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How to unleash more investment in intangible assets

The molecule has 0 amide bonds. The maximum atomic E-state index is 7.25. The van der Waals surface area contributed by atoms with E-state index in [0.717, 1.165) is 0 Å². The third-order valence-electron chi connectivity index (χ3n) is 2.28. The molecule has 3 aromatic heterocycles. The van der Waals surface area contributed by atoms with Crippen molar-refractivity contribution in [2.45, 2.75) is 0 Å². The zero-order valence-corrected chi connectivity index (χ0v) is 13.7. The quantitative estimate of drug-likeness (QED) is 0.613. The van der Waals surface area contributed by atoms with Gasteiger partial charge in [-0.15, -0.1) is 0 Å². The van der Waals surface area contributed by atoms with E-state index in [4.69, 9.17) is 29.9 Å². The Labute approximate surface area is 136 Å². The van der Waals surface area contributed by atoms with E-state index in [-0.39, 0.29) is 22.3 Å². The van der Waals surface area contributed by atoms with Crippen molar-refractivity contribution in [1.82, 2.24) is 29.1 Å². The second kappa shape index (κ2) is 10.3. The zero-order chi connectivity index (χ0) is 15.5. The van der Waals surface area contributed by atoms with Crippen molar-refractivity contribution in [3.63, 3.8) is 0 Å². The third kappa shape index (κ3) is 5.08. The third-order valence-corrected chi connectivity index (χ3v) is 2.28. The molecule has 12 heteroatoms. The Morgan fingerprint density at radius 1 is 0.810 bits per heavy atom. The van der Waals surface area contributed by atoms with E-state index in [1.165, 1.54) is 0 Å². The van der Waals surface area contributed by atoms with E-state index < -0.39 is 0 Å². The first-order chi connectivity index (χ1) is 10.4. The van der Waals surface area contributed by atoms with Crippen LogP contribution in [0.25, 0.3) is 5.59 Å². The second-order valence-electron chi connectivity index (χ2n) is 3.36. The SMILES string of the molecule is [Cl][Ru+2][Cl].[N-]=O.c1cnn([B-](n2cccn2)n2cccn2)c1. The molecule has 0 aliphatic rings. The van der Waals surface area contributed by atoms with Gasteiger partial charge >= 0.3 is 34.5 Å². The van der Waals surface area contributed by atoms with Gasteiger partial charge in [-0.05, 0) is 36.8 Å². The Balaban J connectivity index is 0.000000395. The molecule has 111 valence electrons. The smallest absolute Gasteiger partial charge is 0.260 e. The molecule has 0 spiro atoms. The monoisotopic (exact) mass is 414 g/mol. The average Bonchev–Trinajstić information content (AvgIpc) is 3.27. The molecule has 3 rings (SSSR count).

A new book urges financial and economic reforms When russia invaded Ukraine, tangible things at first seemed all too important. Bombs and bullets were what mattered; commodity markets were roiled; supply chains were upturned. As the war has gone on, however, intangible factors have asserted their importance, too. The managerial and logistical know-how of the armed forces on either side, as well as technological advantages, like Ukraine’s deployment of Bayraktar drones, have altered the course of the war. So too has the goodwill that Ukraine has attracted from people around the world, which has in turn led foreign governments to lend the country more support. The idea that intangible assets, though hard to see and measure, are critically important to foster, is the main message of a new book by Jonathan Haskel, a Bank of England policymaker, and Stian Westlake of Britain’s Royal Statistical Society. “Restarting the Future” is their second book. The first, “Capitalism Without Capital”, published in 2017, argued that the economics of intangible assets helped explain stagnating economic growth and rising inequality. The new book goes a step further, asking how the bottlenecks holding investment in intangibles back might be loosened—thereby fostering a more efficient and faster-growing economy. Their work is part of a wave of writing on the future pace of growth, which includes Dietrich Vollrath’s “Fully Grown” and Robert Gordon’s “The Rise and Fall of American Growth”. Intangible investment includes the research and development conducted by firms, as well as things like marketing, design and branding. In the late 1990s, by some measures, spending on intangibles in America overtook investment in tangible plant and equipment. But the pace of spending has slowed since the financial crisis. The authors note that annual growth in intangible capital in rich countries tended to be around 3-7% between 1995 and 2008. Over the subsequent decade, however, it barely surpassed 3% in any single year. That did not just reflect slower economic growth. Intangible investment also stopped rising as a share of gdp, which poses something of a conundrum, considering that corporate profits were strong. Although the burst of overall investment in the past year or so has been impressive, cross-country data on intangibles are not yet available. Nor is it clear that the investment surge has done enough to alter the sluggish trend. The nub of the problem, say Messrs Haskel and Westlake, is that the economic and financial arrangements that exist to support investment are geared towards spending on capital goods, not intangibles. They point out that bursts of economic growth, such as those in medieval Italian city states and in China between the 10th and 13th centuries, have often faded precisely because institutions failed to generate the right incentives and activity. Part of the solution this time, say the authors, is to encourage the financing of investment in intangibles. A study by the oecd, which looks at 29 developed economies from 1995 to 2015, suggests that intangible-heavy sectors are more productive in places with more developed financial systems, where they can access finance more easily. Differences in financial development, as measured by a combination of equity-market capitalisation and total credit to gdp, can explain why annual labour-productivity growth in a sector like computer equipment (where two-thirds of assets are intangible) has been a percentage point higher in more financially developed countries like Japan than in places like Portugal. Venture capital (vc) has been a preferred source of equity funding for firms conducting the most intangible activity, such as biotechnology and consumer-tech. But that has been disproportionately available to American companies with a plan for extremely rapid growth. In many parts of the world, a lot of business investment is still debt-financed, and more dependent on the use of physical assets as collateral. America’s vc industry took off after pension funds were allowed to invest in less liquid investments in 1979. That may help explain why business investment in America has held up better than in many other places. The authors therefore advocate for larger investment vehicles that pool risk for individual lenders elsewhere in the world, like the Long-Term Asset Fund launched in Britain last year, which helps pension funds gain exposure to long-term illiquid assets. Ending the tax advantages of debt financing by removing the tax deductibility of interest payments, say, would help level the playing-field between tangible and intangible investment. Other prescriptions relate to how and where investment occurs. Patent law, for instance, should not prevent the combination of existing ideas. More important still is the role of cities, which, the authors note, are cauldrons of intangible investment: they make it easier to form the relationships that make intangibles happen, encourage new ideas and create a larger pool of beneficiaries when investments spill over. Making cities work, therefore, with better land-use and zoning policies, is vital. Can’t touch this “Restarting the Future” may be emblematic of a shift in economists’ thinking on growth. In the 2010s debates raged over how best to address persistent shortfalls in demand. In the inflationary-looking 2020s, the emphasis is on unleashing the economy’s supply potential. But where researchers such as Mr Gordon and Mr Vollrath regarded the bursts of rapid growth in the 20th century as the exception, not the rule, Messrs Haskel and Westlake are more hopeful of a return to headier rates of growth. Mr Gordon argued that the digital economy was a busted flush when it came to growth; Mr Vollrath saw slower growth as a symptom of economic success, a larger services sector and reduced geographic mobility. By presenting solutions, “Restarting the Future” offers a more optimistic vision—as long, that is, as governments follow its advice. ■